As income seekers are forced to take additional risk to meet income needs in today’s near zero interest rate environment, preferreds may be considered over high yield bonds for the following five reasons:
1. Significantly higher credit quality
2. Comparable yields and lower volatility
3. Tax advantages on income
4. Call risk appears limited in near term for preferreds
5. Lower exposure to energy and oil drawdowns
Higher Credit Quality, Lower Volatility and Comparable Yields
Preferreds have significantly higher credit quality than high yield bonds, have exhibited lower volatility and can offer similar yields with potential tax advantages on income as some preferreds provide QDI.
Call Risk Appears Limited for Preferreds
Both preferreds and high yield bonds share call risk, though preferreds tend to have more callable issues. The analysis of the S&P U.S. Preferred Stock Index shows that if all preferreds at increased risk of being called are indeed called over the next three years, preferreds would lose approximately 17bps per year versus high yield. For yield-focused investors, the preferreds’ call risk appears insignificant.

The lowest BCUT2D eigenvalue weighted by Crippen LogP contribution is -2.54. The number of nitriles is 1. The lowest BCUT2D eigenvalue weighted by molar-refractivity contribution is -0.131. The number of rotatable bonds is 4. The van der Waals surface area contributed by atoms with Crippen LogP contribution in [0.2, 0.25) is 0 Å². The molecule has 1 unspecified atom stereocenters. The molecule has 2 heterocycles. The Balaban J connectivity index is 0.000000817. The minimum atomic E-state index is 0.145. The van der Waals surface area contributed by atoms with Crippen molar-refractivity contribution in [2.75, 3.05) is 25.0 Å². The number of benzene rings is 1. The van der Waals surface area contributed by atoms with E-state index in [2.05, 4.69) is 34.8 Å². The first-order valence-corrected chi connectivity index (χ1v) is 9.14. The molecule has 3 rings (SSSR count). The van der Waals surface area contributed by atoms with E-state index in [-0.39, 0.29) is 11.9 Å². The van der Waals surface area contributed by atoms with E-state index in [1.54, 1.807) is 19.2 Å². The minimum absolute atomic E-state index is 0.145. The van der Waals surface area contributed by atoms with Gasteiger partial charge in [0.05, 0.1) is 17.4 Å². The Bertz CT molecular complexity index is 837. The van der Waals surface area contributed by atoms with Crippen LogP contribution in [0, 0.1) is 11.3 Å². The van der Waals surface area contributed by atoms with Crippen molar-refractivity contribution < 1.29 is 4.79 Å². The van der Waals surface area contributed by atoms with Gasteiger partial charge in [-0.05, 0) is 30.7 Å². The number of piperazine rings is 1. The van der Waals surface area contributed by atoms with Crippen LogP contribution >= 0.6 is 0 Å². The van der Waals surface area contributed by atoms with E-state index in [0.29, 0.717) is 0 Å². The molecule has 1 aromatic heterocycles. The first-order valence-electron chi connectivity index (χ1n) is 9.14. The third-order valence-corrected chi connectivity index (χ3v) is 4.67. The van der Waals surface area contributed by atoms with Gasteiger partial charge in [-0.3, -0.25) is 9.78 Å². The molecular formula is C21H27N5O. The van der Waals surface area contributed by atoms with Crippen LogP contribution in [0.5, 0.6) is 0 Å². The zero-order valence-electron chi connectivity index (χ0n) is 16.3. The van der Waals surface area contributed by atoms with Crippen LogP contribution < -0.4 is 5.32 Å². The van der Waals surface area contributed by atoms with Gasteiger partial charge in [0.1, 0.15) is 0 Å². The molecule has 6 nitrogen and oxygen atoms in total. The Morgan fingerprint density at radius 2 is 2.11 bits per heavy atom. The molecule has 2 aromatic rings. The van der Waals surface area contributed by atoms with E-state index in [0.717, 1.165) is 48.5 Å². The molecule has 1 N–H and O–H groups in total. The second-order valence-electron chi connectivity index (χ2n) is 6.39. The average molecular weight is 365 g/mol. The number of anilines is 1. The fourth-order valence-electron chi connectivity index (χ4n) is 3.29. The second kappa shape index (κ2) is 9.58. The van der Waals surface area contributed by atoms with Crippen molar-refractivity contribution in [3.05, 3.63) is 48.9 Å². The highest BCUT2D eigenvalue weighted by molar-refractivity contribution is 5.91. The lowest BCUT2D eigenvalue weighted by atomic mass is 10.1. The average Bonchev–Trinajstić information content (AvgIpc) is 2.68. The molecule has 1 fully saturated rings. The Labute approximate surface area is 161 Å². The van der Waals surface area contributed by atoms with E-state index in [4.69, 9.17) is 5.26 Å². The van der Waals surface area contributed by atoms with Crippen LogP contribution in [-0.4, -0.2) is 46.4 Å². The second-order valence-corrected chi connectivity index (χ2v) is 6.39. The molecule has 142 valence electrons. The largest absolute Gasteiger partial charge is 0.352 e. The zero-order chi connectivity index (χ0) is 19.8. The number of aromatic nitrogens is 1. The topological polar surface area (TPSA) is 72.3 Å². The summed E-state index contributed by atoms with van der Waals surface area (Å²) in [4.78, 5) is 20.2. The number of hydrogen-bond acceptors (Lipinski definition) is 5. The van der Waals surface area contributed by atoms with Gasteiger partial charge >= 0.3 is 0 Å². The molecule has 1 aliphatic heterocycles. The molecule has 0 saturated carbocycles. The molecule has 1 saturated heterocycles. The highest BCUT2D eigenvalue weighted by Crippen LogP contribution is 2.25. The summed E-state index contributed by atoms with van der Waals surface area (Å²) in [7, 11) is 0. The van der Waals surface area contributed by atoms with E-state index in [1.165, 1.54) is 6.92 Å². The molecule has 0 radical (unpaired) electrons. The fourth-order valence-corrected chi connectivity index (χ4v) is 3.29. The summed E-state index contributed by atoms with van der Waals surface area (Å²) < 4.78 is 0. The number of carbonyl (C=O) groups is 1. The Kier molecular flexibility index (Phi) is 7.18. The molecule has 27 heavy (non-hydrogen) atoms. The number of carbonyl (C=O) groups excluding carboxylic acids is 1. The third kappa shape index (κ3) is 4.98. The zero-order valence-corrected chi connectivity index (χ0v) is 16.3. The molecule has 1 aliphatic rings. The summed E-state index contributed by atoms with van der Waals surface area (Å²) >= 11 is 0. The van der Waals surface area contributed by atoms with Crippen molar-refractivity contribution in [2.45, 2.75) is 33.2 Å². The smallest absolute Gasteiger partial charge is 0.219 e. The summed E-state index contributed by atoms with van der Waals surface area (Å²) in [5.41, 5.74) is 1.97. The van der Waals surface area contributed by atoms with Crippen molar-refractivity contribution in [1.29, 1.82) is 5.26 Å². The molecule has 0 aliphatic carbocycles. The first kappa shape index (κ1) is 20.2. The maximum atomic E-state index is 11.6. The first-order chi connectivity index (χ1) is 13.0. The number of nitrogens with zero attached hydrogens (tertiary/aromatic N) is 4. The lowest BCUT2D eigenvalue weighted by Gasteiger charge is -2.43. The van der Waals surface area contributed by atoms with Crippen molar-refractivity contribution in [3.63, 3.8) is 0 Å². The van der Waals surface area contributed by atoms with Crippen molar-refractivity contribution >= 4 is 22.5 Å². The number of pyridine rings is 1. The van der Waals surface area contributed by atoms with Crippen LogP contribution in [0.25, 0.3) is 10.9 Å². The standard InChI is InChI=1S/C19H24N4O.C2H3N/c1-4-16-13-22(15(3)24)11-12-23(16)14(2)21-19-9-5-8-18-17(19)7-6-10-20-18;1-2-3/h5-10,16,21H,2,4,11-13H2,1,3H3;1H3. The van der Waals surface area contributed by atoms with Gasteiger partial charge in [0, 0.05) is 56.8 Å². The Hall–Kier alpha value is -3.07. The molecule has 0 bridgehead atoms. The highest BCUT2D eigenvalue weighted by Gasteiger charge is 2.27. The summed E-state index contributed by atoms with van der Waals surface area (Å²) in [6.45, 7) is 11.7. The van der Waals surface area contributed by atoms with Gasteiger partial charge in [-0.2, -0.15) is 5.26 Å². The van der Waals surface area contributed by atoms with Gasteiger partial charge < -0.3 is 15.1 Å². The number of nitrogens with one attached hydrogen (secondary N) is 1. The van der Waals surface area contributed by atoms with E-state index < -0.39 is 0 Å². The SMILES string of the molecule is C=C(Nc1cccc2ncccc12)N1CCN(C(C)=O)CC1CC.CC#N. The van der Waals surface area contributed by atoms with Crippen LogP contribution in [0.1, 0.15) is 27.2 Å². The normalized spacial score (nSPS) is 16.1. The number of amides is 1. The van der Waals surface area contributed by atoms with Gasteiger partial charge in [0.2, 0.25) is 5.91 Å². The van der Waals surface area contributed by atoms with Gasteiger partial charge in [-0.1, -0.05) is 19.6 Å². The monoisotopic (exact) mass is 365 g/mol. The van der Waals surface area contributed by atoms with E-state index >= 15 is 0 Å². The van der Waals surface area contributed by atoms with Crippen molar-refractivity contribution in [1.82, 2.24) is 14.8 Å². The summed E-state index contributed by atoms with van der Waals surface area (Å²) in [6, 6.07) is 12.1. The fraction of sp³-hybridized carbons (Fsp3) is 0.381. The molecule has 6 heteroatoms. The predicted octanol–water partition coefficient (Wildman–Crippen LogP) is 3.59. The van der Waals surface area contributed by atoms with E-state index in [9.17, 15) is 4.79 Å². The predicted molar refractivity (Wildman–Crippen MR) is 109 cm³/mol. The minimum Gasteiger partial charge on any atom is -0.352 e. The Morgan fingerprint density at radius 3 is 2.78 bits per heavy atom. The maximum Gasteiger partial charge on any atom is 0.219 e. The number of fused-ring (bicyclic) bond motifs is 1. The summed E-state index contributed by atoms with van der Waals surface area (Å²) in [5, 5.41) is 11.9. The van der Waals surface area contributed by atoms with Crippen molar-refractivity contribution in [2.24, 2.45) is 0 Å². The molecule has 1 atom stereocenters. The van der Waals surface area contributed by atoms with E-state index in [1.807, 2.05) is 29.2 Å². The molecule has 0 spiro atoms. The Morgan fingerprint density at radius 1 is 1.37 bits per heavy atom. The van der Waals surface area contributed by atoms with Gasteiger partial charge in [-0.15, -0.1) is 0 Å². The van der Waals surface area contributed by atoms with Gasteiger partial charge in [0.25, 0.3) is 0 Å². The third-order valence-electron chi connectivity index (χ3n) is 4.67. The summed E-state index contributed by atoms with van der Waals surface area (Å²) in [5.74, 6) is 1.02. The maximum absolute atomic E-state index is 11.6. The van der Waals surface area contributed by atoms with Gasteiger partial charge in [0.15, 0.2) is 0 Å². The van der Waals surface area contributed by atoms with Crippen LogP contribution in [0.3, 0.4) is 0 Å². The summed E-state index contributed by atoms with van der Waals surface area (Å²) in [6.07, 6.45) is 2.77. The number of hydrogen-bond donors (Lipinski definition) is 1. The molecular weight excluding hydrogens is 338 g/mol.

Low Exposure to Energy – High Yield bonds continue to be heavily influenced by energy prices.
High yield has both direct and indirect exposure to energy and has been heavily influenced by oil’s extreme volatility. Preferreds have little to no exposure to energy and may help investors diversify their risk away from energy sensitive assets like high yield bonds.
Within the preferreds space, high quality, investment grade preferreds offer investors access to preferreds while providing unique exposure outside of banks or the UK as well as a defensive tilt to hedge against down markets. In summary, preferreds appear well positioned against high yield bonds for investors looking for a combination of higher yields and lower risks.